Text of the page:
Youth and Education News
April 6, 2005 Issue 150 Volume 1
"Whoever designed [NCLB] wasn't thinking anything about the history of Indian education. We feel an effective education is one that's defined primarily by the goals of the community. But [education in the US] is still a strongly assimilative system ... and in my opinion, No Child Left Behind is just another one of those roadblocks." Denis Viri, Arizona State University's Center for Indian Education.
Work walkout called to enact Indian holiday
Ohio: Danielle Willmott wanted to help get Congress to establish a holiday for Native Americans. The 22-year-old University of Washington senior and Choctaw tribal member has organized National Work Walkout Day for April 11, 2005. At 3 p.m. EST, workers are asked to walk off their jobs for 15 minutes, the equivalent of a break, and stand outside in support of a holiday for Native Americans. Joyce Mahaney, president of the Toledo American Indian Intertribal Association, said of the protest: "It's about time. We still struggle for recognition. I think it's a great accomplishment that we have survived all these years." Some are hoping to make National Work Walkout Day an annual event.
Learn More: http://www.itistime.us/walkout.php
Wounded Knee '73 revisited
|People's Weekly World.|
South Dakota: On Feb. 27, 1973, a handful of American Indians took over
a church to protest racism and corruption in the Oglala Sioux government. Traditional Oglala people claimed they were
ignored, and some were afraid to go into town (Pine Ridge village) for essential items such as food. That's when Severt
Young Bear, Lakota elder, called in the American Indian Movement, and traditional people and AIM members stood together
in a standoff that attracted the media and gathered nationwide support. The events brought thousands of protesters to
the area. Arrests were made and buildings burned. The demonstrations spilled over to the Pine Ridge Reservation,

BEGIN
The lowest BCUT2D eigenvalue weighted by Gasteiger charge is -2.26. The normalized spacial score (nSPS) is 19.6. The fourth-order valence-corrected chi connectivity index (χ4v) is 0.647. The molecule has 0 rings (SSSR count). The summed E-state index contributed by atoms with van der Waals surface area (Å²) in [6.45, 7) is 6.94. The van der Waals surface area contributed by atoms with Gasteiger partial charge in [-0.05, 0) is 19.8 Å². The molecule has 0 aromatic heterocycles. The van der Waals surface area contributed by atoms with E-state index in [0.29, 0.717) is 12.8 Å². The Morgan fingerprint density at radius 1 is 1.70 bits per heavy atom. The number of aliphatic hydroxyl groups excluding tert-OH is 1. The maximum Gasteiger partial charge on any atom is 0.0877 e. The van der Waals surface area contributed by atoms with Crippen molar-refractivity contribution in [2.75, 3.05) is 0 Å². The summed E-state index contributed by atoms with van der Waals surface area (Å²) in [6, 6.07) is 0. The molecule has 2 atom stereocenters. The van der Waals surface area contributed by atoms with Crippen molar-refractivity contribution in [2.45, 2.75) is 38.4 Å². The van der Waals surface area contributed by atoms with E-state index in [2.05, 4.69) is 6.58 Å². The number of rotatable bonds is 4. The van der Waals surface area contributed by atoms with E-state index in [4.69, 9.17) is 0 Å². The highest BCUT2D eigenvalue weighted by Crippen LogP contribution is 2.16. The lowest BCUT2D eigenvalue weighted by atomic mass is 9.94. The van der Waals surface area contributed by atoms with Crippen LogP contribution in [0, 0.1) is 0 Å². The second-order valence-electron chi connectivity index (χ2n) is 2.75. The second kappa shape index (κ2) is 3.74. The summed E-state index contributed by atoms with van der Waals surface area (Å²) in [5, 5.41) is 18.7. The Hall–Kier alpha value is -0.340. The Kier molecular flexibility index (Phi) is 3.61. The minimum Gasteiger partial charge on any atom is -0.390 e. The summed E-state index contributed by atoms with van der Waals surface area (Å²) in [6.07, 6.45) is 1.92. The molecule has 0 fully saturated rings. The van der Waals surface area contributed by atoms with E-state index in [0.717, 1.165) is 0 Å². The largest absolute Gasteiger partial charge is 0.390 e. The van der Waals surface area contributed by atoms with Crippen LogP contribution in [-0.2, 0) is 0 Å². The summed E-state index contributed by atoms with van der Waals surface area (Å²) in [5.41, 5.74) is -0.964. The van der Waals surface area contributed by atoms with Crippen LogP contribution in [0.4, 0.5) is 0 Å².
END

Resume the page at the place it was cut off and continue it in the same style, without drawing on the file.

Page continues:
the occupation of Wounded Knee began, and a a 71-day war took place. A new documentary film, ''A Tattoo on My
Heart,'' presents the warriors' point of view through actual film footage from the occupation and contemporary
interviews. The film tells their story and their feelings about their stand against the most powerful military in the
world -- and how they became heroes.
Learn more about the film: www.warriorsofwounded knee.com
Cloud people run for the rain
Arizona: In March, 2006, American Indian runners will carry the sacred message of water to the 4th World Water Forum in Mexico City. Their journey will begin in the Hopi village of Moencopi. ''Every person represents a cloud and the more people that come, the more clouds will come to make it rain,'' said Hopi run organizer Ruben Saufkie, Sr. Hopi from each of the 13 villages will join members of other Indian nations to carry their water message 2,000 miles. On their journey south, runners will accept water samples that will be poured into a lake at the end of the run. Runners will also carry water from Mount Fuji in Japan in celebration of Black Mesa Trust's ''Decade of Water.'' ''We Hopis run not only for the Hopi people, but for all of humankind and all living things. We all need water. We need renewing and healing of ourselves, our villages and our world,'' Saufkie said.
Indian Country Today
Tribe uses chemistry to serve heritage
New York: For more than 25 years, G. Peter Jemison had led the Seneca's efforts to get back ceremonial masks and other objects held for generations by museums. To traditional Iroquois people, the masks are powerful, living objects and part of the private religious practices shared among the six Iroquois nations, including the Seneca. In 1998 Jemison brought back more than 150 masks from the National Museum of the American Indian but was unable to return them to the elders. The reason: the masks were contaminated with pesticides. In an effort to preserve artifacts made from natural materials, museum staffs had applied pesticides to them. "At the time, no one fully understood the science to know what these numbers meant," Jemison said of the chemical test results. But the Iroquois are making progress on the contamination issue. A graduate-level chemist from the Tonawanda Seneca Reservation is working on scientific ways to safely test and clean the masks so they are safe to use again. In a few months, the Senecas may announce newly discovered methods for dealing with chemical contaminations, including lead from paint originally used by the masks' makers. "It's really some kind of cutting-edge research that we're doing that could benefit the whole field," said Rick Hill, head of the Haudenosaunee Standing Committee on Burial and Repatriation.